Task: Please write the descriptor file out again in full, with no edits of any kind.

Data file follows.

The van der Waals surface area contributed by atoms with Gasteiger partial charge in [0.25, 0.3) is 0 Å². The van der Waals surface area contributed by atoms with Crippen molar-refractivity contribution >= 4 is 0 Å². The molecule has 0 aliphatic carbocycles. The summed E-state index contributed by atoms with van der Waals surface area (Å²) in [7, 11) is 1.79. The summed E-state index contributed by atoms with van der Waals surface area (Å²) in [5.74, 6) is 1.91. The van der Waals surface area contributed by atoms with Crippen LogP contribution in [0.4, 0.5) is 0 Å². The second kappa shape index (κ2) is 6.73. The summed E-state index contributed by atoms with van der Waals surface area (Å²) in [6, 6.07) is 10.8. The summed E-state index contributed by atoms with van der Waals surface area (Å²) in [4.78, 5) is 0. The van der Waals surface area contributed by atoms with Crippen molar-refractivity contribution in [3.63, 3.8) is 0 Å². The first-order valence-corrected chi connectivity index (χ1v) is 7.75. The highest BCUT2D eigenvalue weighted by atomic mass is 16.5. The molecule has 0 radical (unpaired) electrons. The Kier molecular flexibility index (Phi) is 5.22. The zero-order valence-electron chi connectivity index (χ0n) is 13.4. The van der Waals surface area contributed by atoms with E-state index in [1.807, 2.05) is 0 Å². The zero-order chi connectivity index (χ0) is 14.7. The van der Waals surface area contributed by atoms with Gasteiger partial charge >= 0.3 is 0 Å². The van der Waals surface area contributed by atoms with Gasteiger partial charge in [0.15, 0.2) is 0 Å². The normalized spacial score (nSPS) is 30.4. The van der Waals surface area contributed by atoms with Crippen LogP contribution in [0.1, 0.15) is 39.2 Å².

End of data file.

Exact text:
The van der Waals surface area contributed by atoms with Gasteiger partial charge in [0.25, 0.3) is 0 Å². The van der Waals surface area contributed by atoms with Crippen molar-refractivity contribution >= 4 is 0 Å². The molecule has 0 aliphatic carbocycles. The summed E-state index contributed by atoms with van der Waals surface area (Å²) in [7, 11) is 1.79. The summed E-state index contributed by atoms with van der Waals surface area (Å²) in [5.74, 6) is 1.91. The van der Waals surface area contributed by atoms with Crippen LogP contribution in [0.4, 0.5) is 0 Å². The second kappa shape index (κ2) is 6.73. The summed E-state index contributed by atoms with van der Waals surface area (Å²) in [6, 6.07) is 10.8. The summed E-state index contributed by atoms with van der Waals surface area (Å²) in [4.78, 5) is 0. The van der Waals surface area contributed by atoms with Crippen molar-refractivity contribution in [3.63, 3.8) is 0 Å². The first-order valence-corrected chi connectivity index (χ1v) is 7.75. The highest BCUT2D eigenvalue weighted by atomic mass is 16.5. The molecule has 0 radical (unpaired) electrons. The Kier molecular flexibility index (Phi) is 5.22. The zero-order valence-electron chi connectivity index (χ0n) is 13.4. The van der Waals surface area contributed by atoms with E-state index in [1.807, 2.05) is 0 Å². The zero-order chi connectivity index (χ0) is 14.7. The van der Waals surface area contributed by atoms with Gasteiger partial charge >= 0.3 is 0 Å². The van der Waals surface area contributed by atoms with Gasteiger partial charge in [0.15, 0.2) is 0 Å². The normalized spacial score (nSPS) is 30.4. The van der Waals surface area contributed by atoms with Crippen LogP contribution in [0.1, 0.15) is 39.2 Å².